What keeps us from this? They say, “many of us don’t feel creative and persistenly block the action of creativity in much of our lives. We lose it in our obsessions with control and power; in our fear of mistakes; in the constricted grip of our egos; in our fetish with remaining within comfort zones; in our continuous pursuit of repetitive or merely stimulating pleasure; in our restricting our lives to the containers of what other people think; in our adherence to the apparent safety of closed orders; and in our deep-seated belief that the individual exists in an irreducible opposition to others and the world ‘outside’ of the self.”

They go on to say that “creativity often involves entering chaos in order to rediscover something old or retrieve the freshness of the everyday. A sense of newness seems an inevitable characteristic of creativity, because when we enter the vital turbulence of life, we realize that, at bottom, everything is always new. Often we have simply failed to notice this fact. When we’re being creative, we take notice.”

There is more I could quote, but I urge you, if interested, to take a look at the book.  These are the seven lessons which they discuss in terms of current scientific as well as creative and political theories: 

  1. Being Creative
  2. Using Butterfly Power
  3. Going with the Flow
  4. Exploring What’s Between
  5. Seeing the Art of the World
  6. Living within Time
  7. Rejoining the Whole

Whenever I feel a kind of despair or self-doubt, as after the recent elections, it is helpful to remember that things can and will yet evolve through “subtle influence.”  Through such influence, the Berlin wall fell 25 years ago, Jim Crow laws unraveled through Rosa Park’s work, and my own anxiety about the future can open up to the realization that we simply do not know what will come to pass: that surrendering to the felt risk of chaos can indeed give way to creative solutions that we could never have dreamed of ourselves.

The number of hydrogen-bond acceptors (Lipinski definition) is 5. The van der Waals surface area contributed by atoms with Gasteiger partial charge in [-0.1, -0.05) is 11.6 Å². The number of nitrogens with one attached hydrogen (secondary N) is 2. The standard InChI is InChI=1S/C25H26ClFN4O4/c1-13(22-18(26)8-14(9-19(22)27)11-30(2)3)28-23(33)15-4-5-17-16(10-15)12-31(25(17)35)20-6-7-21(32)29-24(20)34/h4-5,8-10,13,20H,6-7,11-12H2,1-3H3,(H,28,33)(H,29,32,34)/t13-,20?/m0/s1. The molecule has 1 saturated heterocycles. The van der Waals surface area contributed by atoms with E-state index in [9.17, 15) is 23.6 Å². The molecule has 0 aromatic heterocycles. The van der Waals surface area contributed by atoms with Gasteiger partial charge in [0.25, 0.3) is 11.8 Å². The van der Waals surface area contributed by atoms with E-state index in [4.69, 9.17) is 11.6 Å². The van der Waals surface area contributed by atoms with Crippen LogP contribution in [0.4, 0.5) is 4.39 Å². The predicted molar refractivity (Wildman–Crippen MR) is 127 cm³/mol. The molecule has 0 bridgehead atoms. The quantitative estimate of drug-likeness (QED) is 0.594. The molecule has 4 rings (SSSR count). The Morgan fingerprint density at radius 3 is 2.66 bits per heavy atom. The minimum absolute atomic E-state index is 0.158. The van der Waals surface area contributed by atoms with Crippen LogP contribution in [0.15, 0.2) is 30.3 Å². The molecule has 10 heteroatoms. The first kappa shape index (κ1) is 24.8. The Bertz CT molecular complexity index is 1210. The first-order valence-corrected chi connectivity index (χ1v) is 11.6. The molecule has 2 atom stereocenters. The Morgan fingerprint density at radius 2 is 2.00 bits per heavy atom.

I will close with this: “So although cynical realists argue that human nature can never change from the greedy, self-centered, hierarchical, power-driven consciousness that has dominated history, chaos theory opens the door on such change. It suggests that consciousness is not confined to what is just taking place privately within our individual heads. Consciousness is an open system like the weather. It is shaped by language, society, and all our daily interactions. Each one of us is an aspect of the collective consciousness of the world, and the contents of that consciousness are constantly being altered by the forces of chaos that each of us expresses. The strategies of human nature are not absolutely fixed. Through chaos, one individual or a small group of individuals can deeply and subtly influence the entire world.”

And so I take a deep breath to clear my lungs and my mind of the status quo and allow, for the time being, the “mess”—the chaos—that unexpected illness always provides to lead to something new.  I think, in other vocabularies, this is sometimes termed “grace.”

One thought on “Chaos Theory and the Self-Organizing Creativity of Politics, Poetry, and Sickness

  1. Thanks so much for this great entry, Kathleen. As you know, Seven Life Lessons of Chaos is also one of my favorite books. Seems to me these days that the challenge/opportunity is to drop the linear story, the burden of viewing oneself as the protagonist of a not-so-epic. More of an unreliable narrator in an uncertain, shifting genre. As Daniel reminds me when my drama-loving Leo moon has shifted into high gear, "Mom, there is no story." Maybe a haiku. Maybe a stand-up comedy routine. 🙂

    Like